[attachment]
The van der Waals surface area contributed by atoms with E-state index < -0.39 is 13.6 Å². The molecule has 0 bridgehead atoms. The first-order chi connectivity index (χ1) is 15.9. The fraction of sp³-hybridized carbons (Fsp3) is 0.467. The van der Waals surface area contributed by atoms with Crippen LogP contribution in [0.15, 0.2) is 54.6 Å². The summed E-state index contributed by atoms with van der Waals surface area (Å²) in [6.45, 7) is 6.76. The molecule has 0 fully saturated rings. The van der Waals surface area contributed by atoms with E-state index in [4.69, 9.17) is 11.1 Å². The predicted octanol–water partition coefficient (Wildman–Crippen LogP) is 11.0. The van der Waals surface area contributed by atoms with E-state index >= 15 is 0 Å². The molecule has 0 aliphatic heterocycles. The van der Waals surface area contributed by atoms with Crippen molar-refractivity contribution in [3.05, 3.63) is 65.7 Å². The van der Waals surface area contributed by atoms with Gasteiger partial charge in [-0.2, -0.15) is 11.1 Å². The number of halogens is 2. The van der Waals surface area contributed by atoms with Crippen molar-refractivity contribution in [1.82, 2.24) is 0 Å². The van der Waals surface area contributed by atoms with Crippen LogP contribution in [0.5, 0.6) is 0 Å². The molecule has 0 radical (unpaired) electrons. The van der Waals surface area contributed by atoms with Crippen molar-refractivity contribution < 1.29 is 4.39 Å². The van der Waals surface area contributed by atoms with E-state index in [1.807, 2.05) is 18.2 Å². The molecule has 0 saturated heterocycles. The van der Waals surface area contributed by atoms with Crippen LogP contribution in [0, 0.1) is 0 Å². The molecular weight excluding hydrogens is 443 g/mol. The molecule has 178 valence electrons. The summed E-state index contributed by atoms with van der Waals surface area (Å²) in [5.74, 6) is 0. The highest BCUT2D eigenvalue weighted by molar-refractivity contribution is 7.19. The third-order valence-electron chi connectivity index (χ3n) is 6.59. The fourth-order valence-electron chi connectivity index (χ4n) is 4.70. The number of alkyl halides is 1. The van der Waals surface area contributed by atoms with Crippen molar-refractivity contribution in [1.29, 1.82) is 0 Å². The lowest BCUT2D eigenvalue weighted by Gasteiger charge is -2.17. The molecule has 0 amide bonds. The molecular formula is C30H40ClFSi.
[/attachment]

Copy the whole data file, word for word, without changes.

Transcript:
The van der Waals surface area contributed by atoms with E-state index < -0.39 is 13.6 Å². The molecule has 0 bridgehead atoms. The first-order chi connectivity index (χ1) is 15.9. The fraction of sp³-hybridized carbons (Fsp3) is 0.467. The van der Waals surface area contributed by atoms with Crippen LogP contribution in [0.15, 0.2) is 54.6 Å². The summed E-state index contributed by atoms with van der Waals surface area (Å²) in [6.45, 7) is 6.76. The molecule has 0 fully saturated rings. The van der Waals surface area contributed by atoms with E-state index in [4.69, 9.17) is 11.1 Å². The predicted octanol–water partition coefficient (Wildman–Crippen LogP) is 11.0. The van der Waals surface area contributed by atoms with E-state index >= 15 is 0 Å². The molecule has 0 aliphatic heterocycles. The van der Waals surface area contributed by atoms with Crippen molar-refractivity contribution in [3.05, 3.63) is 65.7 Å². The van der Waals surface area contributed by atoms with Gasteiger partial charge in [-0.2, -0.15) is 11.1 Å². The number of halogens is 2. The van der Waals surface area contributed by atoms with Crippen molar-refractivity contribution in [1.82, 2.24) is 0 Å². The van der Waals surface area contributed by atoms with Crippen LogP contribution in [0.5, 0.6) is 0 Å². The molecule has 0 radical (unpaired) electrons. The van der Waals surface area contributed by atoms with Crippen molar-refractivity contribution < 1.29 is 4.39 Å². The van der Waals surface area contributed by atoms with E-state index in [1.807, 2.05) is 18.2 Å². The molecule has 0 saturated heterocycles. The van der Waals surface area contributed by atoms with Crippen LogP contribution in [0, 0.1) is 0 Å². The molecular weight excluding hydrogens is 443 g/mol. The molecule has 178 valence electrons. The summed E-state index contributed by atoms with van der Waals surface area (Å²) in [5.74, 6) is 0. The highest BCUT2D eigenvalue weighted by molar-refractivity contribution is 7.19. The third-order valence-electron chi connectivity index (χ3n) is 6.59. The fourth-order valence-electron chi connectivity index (χ4n) is 4.70. The number of alkyl halides is 1. The van der Waals surface area contributed by atoms with Crippen molar-refractivity contribution in [1.29, 1.82) is 0 Å². The lowest BCUT2D eigenvalue weighted by Gasteiger charge is -2.17. The molecule has 0 amide bonds. The molecular formula is C30H40ClFSi.